Both stations focused on how the media was covering our cities - because one of the supposed benefits of holding the convention was the city's stature would increase.
This is what our audience wanted. These issues dominated their discussions during our talk show and on Facebook and other social media.
One example from WFAE: following a bartender trying to go into work, amid problems with traffic and security.
We focused on stories that, to be honest, are more interesting anyway.
2. There is no such thing as a “fluff” story
We captured a lot of the interesting people, the characters of the convention.
WUSF did stories about escorts trying to take advantage of the convention, and even the press conference of a stripper who looks like Sarah Palin.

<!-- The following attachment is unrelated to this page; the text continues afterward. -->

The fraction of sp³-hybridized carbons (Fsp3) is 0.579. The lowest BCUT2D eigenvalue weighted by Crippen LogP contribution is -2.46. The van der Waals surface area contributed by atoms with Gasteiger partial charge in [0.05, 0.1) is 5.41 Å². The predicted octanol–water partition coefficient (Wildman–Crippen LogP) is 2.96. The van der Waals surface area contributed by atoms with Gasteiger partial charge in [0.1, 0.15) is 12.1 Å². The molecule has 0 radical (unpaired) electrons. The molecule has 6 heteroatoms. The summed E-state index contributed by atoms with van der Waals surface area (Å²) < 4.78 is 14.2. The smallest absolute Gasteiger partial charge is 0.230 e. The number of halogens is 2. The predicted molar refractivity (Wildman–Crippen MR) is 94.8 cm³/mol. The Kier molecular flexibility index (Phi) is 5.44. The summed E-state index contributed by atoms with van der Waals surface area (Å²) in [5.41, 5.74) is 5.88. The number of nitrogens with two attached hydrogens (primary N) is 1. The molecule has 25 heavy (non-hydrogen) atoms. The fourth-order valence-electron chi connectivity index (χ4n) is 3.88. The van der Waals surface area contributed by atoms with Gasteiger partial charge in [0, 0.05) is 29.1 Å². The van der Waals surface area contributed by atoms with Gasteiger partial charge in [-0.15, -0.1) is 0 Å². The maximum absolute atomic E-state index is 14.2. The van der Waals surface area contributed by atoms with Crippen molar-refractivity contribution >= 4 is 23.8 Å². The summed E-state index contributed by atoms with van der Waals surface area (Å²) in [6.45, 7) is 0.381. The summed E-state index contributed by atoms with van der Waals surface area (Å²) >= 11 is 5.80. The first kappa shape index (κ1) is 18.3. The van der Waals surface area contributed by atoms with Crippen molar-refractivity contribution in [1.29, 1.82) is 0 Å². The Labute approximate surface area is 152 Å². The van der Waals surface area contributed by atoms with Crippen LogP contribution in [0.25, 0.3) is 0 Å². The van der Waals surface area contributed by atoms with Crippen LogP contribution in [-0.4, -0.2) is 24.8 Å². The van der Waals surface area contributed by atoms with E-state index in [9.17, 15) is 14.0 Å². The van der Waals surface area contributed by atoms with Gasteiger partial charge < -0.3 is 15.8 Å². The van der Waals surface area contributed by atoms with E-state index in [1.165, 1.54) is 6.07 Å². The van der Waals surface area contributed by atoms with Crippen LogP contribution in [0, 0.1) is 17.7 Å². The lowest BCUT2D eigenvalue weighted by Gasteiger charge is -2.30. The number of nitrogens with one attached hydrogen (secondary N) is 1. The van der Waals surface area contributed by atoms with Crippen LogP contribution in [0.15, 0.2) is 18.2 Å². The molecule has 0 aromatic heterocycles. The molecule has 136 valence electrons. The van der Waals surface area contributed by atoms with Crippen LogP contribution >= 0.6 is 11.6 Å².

There are serious stories lurking inside the fluff. The Sarah Palin stripper made a compelling case for dealing with sexually-transmitted diseases in the adult film industry.
And WFAE explored the ethical pitfalls of the open bar at a media party.
3. Use your own reporters as experts
Often, we turn to newspaper reporters or academic experts for interviews. But WFAE and WUSF used its reporters for analysis on its talk shows.
These would be two-ways with sound, sometimes using things that weren’t part of other stories.
It was a fresh sound. The reporters talked directly to the listeners and told them things that don’t always make it into our stories.
It is a little additional work, but it’s worth it.
4. Get help you can trust
WUSF needed to ramp up its staff to pull off our coverage plan. But how to find people you can trust?
One of the best ideas came from WUSF reporter Bobbie O'Brien, who for years has mentored interns and young reporters. She suggested we reach out to former interns and ask them to "come home" for the convention.